|Date(s):||January 1, 1973 to December 31, 1990|
|Tag(s):||Marvel, Destroyer the Duck, Comics, Comic Books, Creator's Rights, Howard the Duck, Steve Gerber|
|Course:||“ENG 492H Honors Seminar in English,” Rollins College|
In 1982, the relationship between comic books, their creator’s, and the companies who published them reached a new stage as Steve Gerber’s Destroyer Duck #1 was released. In the eleventh issue of Amazing Heroes, Kevin McConnell’s review of Gerber’s Destroyer Duck #1 is both a review of the comic book and a gateway to discuss creator’s rights — an issue that only rose in importance the preceding and following years. McConnell’s review discusses Gerber’s legal situation at the time and lays the foundation for the ongoing intellectual-property battle between comic book creators and companies who employed them.
In 1973, Steve Gerber created Howard the Duck — a widely-popular, anthropomorphic duck that had an initial thirty-three series run (marvel.wikia.com). However, just because Gerber created Howard didn’t mean he owned him. As he initially created the character, Gerber worked for Marvel Comics, thus leaving the rights to Howard in Marvel’s hands after Gerber left. This left Gerber angry, so he created a new comic, Destroyer Duck, which served as an allegory to Gerber wanting the rights to Howard, as well as creator’s rights as a whole. In fact, during the time Gerber created and published Destroyer Duck #1, he was locked in legal battle with Marvel over possession of Howard (Amazing Heroes, 57). As McConnell’s review explains, “Gerber’s message [in Destroyer Duck #1] is clear — he wants his duck back… Considering this, perhaps creators’ rights are … going to have to be re-evaluated.” (Amazing Heroes, 58). And re-evaluated they were.
During the second half of the 1970’s, the long-standing publisher-creator contract was about to change thanks to numerous comic book creator’s sharing the same beliefs that Gerber held. Since the industry began, creators were on a work-for-hire basis, meaning all work they contributed during their contract became property of the publisher when finished (Wright, 256). The most famous byproduct of this relationship, of course, is that of Jerry Seigel and Joe Shuster, who sold the rights of “Superman” to Detective Comics for an infinitesimally-small $130. Or, similarly, the creative work of Gerber staying with Marvel after his departure. Creators of the 1970’s, however, were changing this one-sided affair. Demanding royalties, creative incentives, and a greater sense of entitlement to their work, this new generation of comic creators were not backing down to publishers — including Gerber and his fight for Howard. A new copyright law went into effect in 1978, clearing up any uncertainty between creators and publishers, and some creators were able to win greater creative concessions in the aftermath. However, at the end of it all, not much had changed. Work-for-hire still existed as it did before, and now many companies were more explicitly stating what properties belonged to them (Wright, 257).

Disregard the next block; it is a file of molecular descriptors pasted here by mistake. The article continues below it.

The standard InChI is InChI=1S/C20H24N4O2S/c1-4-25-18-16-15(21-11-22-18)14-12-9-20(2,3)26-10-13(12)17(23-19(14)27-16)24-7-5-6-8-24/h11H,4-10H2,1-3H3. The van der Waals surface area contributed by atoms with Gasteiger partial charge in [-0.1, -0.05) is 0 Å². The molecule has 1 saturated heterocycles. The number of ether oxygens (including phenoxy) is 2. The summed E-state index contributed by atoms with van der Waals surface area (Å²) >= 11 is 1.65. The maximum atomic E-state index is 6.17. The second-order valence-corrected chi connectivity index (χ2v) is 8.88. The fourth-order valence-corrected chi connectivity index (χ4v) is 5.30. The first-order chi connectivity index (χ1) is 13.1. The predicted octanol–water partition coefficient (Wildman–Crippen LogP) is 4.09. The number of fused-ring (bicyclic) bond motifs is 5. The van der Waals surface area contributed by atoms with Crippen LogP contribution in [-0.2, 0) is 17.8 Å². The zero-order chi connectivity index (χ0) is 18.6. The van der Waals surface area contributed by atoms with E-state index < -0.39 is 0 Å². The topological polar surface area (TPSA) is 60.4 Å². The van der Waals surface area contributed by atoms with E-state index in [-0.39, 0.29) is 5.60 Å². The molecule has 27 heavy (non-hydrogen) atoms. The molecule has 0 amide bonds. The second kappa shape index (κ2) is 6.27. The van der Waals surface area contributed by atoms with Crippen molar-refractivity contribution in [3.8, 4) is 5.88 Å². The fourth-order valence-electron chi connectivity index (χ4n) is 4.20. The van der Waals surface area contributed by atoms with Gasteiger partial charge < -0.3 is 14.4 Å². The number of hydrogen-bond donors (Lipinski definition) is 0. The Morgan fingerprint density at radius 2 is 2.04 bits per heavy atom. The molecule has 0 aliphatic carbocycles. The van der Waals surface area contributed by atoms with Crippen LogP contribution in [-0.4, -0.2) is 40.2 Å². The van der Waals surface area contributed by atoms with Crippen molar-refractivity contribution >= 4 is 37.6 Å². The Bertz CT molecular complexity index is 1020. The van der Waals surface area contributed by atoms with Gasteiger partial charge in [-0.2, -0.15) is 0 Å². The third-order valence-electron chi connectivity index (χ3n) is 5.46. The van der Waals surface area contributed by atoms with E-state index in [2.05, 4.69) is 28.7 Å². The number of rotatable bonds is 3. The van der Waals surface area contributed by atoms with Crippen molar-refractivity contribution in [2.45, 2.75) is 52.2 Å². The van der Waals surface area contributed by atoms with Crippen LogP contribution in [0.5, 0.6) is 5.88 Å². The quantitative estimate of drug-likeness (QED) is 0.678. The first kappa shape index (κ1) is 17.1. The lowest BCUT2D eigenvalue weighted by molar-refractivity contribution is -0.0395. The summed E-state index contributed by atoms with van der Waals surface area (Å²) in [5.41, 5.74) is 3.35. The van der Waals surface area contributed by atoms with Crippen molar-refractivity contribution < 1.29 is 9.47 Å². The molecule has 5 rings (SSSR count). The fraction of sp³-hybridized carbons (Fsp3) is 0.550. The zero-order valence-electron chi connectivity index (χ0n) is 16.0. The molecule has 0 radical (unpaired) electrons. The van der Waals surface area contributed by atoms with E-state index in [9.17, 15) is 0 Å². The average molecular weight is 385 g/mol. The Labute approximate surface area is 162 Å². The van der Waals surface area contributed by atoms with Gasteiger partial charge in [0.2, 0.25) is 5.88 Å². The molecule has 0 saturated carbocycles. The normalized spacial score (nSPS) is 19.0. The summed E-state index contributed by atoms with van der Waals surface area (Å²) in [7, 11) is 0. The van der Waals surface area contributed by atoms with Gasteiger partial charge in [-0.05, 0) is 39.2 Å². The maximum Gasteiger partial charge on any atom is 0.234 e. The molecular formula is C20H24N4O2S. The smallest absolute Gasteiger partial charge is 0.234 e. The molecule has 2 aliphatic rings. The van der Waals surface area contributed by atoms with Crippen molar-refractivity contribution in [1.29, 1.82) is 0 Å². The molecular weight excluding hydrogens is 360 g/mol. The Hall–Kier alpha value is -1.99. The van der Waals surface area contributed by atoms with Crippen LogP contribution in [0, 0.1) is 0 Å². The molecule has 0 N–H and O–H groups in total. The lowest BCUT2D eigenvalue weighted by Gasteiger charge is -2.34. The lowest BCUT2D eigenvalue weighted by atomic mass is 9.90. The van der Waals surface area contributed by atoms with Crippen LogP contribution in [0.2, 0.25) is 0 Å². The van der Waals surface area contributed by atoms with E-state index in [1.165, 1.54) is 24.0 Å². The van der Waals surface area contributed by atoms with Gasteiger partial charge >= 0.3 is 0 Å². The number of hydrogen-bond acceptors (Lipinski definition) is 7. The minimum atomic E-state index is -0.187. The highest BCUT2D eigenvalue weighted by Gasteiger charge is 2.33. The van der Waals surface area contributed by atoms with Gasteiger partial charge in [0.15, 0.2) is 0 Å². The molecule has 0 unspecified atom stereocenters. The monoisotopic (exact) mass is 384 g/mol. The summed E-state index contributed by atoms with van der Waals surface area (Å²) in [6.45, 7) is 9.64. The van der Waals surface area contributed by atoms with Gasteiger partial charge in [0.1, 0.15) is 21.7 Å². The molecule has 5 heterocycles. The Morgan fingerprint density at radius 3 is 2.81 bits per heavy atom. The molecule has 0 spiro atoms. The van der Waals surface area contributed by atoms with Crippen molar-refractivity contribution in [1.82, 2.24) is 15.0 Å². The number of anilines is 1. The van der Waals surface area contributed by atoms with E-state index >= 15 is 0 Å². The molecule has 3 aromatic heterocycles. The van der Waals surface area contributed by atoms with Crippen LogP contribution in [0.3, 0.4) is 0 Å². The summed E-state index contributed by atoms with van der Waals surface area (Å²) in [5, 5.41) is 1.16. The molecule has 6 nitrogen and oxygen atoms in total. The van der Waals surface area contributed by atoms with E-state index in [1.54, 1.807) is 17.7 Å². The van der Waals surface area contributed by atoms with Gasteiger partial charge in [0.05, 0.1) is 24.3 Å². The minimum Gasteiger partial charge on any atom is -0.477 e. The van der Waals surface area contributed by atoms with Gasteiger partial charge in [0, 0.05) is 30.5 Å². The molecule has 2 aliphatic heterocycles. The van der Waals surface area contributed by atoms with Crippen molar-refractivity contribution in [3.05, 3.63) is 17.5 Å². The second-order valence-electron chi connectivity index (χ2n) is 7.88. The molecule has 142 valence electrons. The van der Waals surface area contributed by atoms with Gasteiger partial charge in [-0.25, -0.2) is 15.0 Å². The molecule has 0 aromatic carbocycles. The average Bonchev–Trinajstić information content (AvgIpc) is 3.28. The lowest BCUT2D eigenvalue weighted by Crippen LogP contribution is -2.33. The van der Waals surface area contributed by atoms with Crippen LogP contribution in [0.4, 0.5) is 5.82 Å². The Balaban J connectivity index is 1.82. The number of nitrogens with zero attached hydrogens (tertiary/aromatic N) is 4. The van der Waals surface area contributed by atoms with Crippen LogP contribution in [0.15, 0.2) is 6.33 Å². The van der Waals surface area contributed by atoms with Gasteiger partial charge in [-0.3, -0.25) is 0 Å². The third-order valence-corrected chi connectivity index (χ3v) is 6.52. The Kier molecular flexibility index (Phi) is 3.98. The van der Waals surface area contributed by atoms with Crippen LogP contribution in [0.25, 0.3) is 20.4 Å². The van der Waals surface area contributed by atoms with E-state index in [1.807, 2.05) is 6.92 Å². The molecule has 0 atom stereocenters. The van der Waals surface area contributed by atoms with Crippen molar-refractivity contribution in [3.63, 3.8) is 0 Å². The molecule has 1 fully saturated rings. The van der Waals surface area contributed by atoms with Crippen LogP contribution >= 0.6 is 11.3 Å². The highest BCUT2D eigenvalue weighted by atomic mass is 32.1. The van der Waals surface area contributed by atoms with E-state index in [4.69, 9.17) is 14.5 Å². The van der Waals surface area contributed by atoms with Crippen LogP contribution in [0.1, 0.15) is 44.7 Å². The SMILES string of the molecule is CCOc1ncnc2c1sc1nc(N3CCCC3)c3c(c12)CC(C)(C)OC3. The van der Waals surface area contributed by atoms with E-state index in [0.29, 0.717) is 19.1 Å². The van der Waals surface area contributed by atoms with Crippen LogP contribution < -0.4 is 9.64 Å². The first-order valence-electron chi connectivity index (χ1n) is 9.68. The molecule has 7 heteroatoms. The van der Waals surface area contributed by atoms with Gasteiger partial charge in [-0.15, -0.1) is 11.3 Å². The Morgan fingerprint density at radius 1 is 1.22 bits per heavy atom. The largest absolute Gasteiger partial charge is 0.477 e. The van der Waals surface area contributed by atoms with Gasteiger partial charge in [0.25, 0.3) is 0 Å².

With no drastic change, creator-backlash continued and ultimately culminated in 1990 with the publication of “A Bill of Rights for Comics Creators,” a twelve-amendment article specifically listing the various rights and dignities of creators everywhere (scottmccloud.com). With amendments like “The right to full ownership of what we fully create,” “The right of approval over the reproduction and format of our creative property,” and “The right to free movement of ourselves and our creative property to and from publishers,” the message is clear. Comic creators still believed the ownership of what they create should rest in their hands, not in the hands of the company they temporarily work for.
McConnell ends his review by stating “To conclude, Destroyer Duck is a fundamental stepping stone in Gerber’s possible acquisition of Howard. And if he were able to accomplish that feat — well, some of those incredibly outre stories he scripted for Marvel would be but a pale prelude… Something worth watching, I think.” (Amazing Heroes, 58). Steve Gerber never officially regained the rights to Howard the Duck, but his never-ending battle for his creation did set a precedent to many other creators around the world and helped pave the way for the publishing of “A Bill of Rights for Comics Creators.” Even though Gerber never was able to officially reclaim Howard, Destroyer Duck had better success in the matter. In a later issue of Destroyer Duck, Howard the Duck is cloned, resulting in hundreds of Howards running free in a warehouse. In the end, Destroyer Duck states that he “got the real one,” and promptly escapes the scene with the real Howard in hand (birthmoviesdeath.com).